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Best on-ear headphones 2018: our pick of the best supra-aural cans

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Best On-Ear (Supra-aural) Headphones: Welcome to TechRadar’s guide to the best on-ear headphones you can buy in 2018. 

Goldilocks and the Three Bears is a classic right? Our favorite part, and the one that’s most applicable here, is the part about the beds being too small, too big and finally, after a lot of trial and error, the one that was just right.

In the world of headphones, on-ear headphones (also called supra-aural headphones) are the middle child between bulky over-ear headphones and diminutive in-ear earphones. For most folks, they’re just right. 

Their name comes from the fact that their cushions sit on, rather than over, your ears. This means they’re more compact and can travel with you without taking up a ton of room in your bag. Conversely, they’re bigger and more comfortable to wear for long periods than in-ear headphones. 

The reason you’d pick this form factor over the other two is that you’re a traveler, a commuter or a home listener who needs a bit of noise-cancellation without the bulk of over-ears. It’s a winning combination, honestly, and a form factor that we’ve tested extensively over the years.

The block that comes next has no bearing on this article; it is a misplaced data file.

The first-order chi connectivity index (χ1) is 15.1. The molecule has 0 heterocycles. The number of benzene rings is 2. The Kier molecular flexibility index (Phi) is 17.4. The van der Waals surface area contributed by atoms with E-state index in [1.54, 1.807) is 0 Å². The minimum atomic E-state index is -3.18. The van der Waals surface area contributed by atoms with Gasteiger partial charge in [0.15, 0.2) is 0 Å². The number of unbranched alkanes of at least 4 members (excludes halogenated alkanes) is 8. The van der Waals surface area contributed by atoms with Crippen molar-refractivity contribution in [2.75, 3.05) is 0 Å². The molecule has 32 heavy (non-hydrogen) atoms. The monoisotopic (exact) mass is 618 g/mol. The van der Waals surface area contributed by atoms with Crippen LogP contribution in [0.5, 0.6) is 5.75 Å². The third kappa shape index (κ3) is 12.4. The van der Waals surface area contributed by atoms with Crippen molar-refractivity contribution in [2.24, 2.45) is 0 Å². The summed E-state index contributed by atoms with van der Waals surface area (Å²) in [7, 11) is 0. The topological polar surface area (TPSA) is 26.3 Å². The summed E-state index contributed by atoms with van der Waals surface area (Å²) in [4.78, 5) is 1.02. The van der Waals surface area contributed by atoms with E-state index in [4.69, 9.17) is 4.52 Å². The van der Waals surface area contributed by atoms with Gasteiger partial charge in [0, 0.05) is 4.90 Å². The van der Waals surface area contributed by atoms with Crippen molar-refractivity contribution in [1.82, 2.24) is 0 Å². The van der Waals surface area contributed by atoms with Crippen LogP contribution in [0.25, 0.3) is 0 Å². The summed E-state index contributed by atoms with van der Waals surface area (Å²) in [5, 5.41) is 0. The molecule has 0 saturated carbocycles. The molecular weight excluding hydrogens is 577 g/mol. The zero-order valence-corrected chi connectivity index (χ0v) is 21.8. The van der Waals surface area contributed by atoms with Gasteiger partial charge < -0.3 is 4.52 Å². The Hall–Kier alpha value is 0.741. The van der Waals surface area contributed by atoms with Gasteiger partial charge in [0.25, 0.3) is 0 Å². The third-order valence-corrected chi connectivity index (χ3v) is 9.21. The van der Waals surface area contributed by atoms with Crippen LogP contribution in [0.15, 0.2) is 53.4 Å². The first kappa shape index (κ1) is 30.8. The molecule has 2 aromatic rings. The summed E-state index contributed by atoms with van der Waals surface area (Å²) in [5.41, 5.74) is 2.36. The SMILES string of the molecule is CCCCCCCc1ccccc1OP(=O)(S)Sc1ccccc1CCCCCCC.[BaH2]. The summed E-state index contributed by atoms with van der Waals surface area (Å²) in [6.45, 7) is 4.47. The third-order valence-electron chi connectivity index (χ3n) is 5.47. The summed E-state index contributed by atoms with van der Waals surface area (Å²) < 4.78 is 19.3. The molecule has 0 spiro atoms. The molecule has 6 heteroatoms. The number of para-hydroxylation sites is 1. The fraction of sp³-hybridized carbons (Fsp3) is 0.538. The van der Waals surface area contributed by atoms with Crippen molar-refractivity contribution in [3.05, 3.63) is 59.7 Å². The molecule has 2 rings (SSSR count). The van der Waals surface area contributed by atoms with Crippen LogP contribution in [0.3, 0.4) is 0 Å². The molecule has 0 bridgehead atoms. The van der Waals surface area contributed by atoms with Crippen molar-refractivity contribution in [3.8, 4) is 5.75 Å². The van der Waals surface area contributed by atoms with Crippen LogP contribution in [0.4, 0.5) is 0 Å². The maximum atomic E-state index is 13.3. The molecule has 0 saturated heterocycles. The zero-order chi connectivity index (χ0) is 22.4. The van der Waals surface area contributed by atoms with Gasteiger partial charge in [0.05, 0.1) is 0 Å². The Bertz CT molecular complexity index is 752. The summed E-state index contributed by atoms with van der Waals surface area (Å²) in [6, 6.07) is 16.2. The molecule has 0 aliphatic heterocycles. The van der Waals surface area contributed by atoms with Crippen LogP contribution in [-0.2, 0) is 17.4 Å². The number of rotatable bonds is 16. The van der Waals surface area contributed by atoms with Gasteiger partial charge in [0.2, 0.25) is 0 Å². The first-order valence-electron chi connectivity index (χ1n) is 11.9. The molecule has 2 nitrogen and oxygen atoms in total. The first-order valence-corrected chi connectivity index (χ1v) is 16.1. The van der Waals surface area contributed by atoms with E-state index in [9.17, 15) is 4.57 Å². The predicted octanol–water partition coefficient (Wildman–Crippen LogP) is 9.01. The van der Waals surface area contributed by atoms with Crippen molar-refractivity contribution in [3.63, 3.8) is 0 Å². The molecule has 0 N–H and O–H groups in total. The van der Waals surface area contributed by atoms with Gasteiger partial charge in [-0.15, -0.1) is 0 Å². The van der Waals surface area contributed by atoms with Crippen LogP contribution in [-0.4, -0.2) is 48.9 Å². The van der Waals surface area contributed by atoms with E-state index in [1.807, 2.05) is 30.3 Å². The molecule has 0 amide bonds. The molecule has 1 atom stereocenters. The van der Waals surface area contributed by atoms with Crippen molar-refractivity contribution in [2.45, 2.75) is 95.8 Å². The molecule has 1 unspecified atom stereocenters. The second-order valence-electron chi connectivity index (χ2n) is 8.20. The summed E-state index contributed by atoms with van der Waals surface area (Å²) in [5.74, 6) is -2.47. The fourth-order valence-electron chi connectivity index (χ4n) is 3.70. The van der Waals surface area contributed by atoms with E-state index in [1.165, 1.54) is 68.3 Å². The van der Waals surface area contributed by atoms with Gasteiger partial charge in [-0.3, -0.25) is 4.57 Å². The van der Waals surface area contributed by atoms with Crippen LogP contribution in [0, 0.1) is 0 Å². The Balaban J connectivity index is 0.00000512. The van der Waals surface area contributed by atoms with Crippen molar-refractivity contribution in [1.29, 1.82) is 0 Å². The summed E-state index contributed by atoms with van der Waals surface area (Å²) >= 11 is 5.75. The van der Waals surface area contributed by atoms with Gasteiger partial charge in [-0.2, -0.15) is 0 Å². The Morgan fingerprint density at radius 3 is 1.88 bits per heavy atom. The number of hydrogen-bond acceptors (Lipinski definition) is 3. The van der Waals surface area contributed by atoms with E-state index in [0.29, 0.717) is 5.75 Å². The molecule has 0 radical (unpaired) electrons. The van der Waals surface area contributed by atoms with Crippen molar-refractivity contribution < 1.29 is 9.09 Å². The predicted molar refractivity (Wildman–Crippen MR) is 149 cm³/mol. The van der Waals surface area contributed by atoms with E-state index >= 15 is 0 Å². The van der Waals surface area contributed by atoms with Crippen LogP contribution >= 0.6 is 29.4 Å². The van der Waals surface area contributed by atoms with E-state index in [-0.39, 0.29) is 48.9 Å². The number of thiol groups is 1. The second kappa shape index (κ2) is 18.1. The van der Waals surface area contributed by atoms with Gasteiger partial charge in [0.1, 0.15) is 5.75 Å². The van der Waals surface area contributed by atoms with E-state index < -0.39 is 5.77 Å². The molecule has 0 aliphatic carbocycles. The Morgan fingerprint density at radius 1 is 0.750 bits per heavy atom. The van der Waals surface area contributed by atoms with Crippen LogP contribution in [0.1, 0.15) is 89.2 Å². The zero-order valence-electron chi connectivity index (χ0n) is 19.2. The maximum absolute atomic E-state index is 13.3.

To that end, and to help you pick out a great pair of on-ear headphones, we’ve put together a list of our top-rated on-ear headphone reviews, so that you can do all your research and make a purchase in one place.

What are the best on-ear headphones?

For your money, you can’t do any better than Grado’s SR60e. The third-generation of the Brooklyn, NY-based company’s Prestige Series is its best and most refined yet. 

The SR60e in particular is a smart choice if you’re looking for an entry-level set of headphones that sounds like it should cost you way more than it does. 

Their open-backed ear cup design makes them a more breathable experience than what most on-ear headphones can deliver, although this does mean that they’re not ideal for use in loud environments where sound can ‘leak’ in and disrupt your listening. 

That said, in terms of pure sound quality, they’re our gold-standard when it comes to on-ears.

(Our review is for the SR60i, but the newer SR60e headphones are largely similar in design and performance)

Read the full review: Grado SR60e

There is a lot to love about the Philips Fidelio NC1 headphones: Not only are they a joy to wear and offer up great sound reproduction, but they’re also one of the lightest and most compact ANC headphones around. They’re best suited for frequent travellers who don’t want to lug massive cans around with them all of the time but also don’t want to compromise on sound quality. To that end, they offer superb sound that’s balanced and warm and while I would love to see a wireless range, the cable offered in the mix is dextrous enough to not worry about it.